So, how does one actually detect plagiarism?
Well, in the academic world one of the most frequently used tools is a program called Turnitin. Here’s the website:
Since I have access to this program through the university for which I teach I have not gone through the process of creating an account so you will have to explore this on your own. One of the features I like about Turnitin from an instructor’s perspective is that it breaks down the similarities with student papers by several categories to include websites, journals and other such reference material, and of course to other student papers. It returns a fairly detailed report for instructors. The students won’t see the same level of detail that an instructor sees which makes for an interesting discussion when it’s clear they’ve gone to one of the paper mill sites for their assignment.
But there are also a plethora of “free” sites to explore but remember that free is a four-letter word and proceed cautiously. Just search for free plagiarism checkers and you will find lots of possibilities.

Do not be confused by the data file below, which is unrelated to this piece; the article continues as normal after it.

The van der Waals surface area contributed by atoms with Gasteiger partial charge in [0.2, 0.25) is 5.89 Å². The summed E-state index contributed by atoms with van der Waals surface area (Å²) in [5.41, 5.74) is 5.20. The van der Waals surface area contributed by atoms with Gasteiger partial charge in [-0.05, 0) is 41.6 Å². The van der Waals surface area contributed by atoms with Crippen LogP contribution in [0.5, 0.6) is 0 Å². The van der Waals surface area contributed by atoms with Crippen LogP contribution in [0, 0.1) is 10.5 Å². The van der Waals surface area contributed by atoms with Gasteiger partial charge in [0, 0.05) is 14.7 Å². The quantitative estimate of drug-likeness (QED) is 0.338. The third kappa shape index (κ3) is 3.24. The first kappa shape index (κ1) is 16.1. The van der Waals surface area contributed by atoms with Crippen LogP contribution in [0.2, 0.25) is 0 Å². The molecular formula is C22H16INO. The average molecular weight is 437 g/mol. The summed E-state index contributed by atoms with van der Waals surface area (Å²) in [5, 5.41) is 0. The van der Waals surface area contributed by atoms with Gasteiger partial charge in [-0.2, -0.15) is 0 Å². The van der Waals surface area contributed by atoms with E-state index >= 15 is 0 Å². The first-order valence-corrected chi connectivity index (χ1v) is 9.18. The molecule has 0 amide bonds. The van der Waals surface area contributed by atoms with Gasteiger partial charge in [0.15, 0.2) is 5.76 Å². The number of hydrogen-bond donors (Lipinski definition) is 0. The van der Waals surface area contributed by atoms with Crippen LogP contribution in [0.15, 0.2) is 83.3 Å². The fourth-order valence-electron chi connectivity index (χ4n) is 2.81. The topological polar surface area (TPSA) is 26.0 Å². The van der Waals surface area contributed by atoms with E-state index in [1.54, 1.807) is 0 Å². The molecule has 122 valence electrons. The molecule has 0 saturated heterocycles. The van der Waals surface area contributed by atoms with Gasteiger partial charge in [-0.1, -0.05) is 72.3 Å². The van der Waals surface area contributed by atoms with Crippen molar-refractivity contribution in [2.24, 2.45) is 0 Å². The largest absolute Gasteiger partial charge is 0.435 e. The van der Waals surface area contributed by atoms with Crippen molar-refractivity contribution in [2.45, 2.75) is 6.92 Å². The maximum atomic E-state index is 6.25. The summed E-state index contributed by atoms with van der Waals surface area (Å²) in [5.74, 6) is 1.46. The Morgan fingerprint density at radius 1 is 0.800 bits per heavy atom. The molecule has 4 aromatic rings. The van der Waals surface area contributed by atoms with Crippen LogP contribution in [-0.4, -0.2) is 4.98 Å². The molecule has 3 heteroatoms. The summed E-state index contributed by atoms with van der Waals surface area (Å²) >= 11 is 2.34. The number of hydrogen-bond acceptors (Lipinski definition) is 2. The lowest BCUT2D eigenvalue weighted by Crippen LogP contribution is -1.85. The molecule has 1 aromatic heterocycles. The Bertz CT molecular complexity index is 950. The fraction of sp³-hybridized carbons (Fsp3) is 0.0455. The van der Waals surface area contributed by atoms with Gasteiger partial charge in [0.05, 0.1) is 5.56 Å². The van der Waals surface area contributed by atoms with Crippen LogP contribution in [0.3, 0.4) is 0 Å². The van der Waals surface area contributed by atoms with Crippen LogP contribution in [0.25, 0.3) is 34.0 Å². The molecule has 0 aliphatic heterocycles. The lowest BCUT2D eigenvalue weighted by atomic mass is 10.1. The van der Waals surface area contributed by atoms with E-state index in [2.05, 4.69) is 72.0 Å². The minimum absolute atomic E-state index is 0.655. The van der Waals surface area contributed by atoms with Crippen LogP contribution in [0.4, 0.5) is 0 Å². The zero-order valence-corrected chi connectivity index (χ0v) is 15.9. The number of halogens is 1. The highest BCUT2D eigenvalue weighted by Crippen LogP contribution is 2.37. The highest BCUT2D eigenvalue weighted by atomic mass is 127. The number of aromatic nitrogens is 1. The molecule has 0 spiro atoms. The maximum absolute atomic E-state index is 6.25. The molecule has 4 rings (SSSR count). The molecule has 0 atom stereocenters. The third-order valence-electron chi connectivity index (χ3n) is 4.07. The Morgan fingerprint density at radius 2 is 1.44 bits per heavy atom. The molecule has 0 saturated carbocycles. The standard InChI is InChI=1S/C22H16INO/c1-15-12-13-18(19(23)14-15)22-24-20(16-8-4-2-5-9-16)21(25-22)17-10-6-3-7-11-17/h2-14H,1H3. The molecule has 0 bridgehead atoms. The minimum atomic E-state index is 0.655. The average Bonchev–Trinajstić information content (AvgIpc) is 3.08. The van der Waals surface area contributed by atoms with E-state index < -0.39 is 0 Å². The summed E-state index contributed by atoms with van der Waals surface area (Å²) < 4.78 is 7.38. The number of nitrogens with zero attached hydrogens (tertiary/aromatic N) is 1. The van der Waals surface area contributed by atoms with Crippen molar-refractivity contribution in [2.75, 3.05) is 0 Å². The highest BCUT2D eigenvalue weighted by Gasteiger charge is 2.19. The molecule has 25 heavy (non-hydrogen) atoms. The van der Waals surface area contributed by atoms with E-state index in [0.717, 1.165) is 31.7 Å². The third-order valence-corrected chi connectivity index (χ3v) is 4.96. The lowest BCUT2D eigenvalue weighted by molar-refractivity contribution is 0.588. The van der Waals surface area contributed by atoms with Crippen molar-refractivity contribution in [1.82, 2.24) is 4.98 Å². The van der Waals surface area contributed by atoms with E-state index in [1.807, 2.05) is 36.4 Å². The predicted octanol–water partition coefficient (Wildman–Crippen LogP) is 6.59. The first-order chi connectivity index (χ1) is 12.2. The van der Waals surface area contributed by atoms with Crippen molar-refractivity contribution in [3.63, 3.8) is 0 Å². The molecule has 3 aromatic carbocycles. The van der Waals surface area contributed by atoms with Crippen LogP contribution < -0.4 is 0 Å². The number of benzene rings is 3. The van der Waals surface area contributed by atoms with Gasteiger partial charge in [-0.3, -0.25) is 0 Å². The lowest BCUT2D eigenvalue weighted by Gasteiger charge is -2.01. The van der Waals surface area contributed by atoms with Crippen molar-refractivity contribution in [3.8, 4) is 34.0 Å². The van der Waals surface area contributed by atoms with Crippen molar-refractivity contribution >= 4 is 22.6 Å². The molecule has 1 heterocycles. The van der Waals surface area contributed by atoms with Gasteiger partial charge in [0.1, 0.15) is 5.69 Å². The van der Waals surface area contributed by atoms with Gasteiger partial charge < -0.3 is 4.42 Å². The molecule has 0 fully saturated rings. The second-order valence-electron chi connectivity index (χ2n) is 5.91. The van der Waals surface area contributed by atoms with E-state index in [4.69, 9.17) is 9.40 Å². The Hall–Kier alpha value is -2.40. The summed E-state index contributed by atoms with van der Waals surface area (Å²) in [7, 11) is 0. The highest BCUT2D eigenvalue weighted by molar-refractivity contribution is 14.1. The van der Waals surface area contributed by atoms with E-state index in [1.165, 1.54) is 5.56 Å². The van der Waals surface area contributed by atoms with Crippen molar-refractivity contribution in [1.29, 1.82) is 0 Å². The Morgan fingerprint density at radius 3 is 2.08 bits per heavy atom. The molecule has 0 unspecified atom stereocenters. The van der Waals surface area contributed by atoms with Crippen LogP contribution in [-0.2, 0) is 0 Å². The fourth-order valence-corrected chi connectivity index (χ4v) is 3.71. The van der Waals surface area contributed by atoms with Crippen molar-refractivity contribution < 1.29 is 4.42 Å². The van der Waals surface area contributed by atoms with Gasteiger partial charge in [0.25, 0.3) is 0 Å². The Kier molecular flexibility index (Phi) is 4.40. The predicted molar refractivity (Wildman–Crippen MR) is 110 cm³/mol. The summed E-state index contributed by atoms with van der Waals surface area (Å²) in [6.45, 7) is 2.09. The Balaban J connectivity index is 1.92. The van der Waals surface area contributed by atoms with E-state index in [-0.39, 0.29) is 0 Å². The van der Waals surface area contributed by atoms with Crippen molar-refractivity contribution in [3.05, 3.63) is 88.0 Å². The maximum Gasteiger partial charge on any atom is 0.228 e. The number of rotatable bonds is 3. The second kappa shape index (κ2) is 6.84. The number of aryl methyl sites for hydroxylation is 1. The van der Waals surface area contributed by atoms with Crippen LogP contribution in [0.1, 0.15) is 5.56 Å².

In the end, if you are actually writing and then rewriting your work then your chances of plagiarism are likely very small, especially if you are not frequently engaging in the copy and paste routine. As I indicated in my last post, it’s best to keep a separate file for all of your research material so that you don’t accidentally include it in your story word-for-word and without proper citation.
I also suspect that if a writer is plagiarizing then her voice in telling the story will be affected. So, stick with your own voice and your own writing and you should be able to keep the plagiarism devil away from your door, or at least from your word processing program.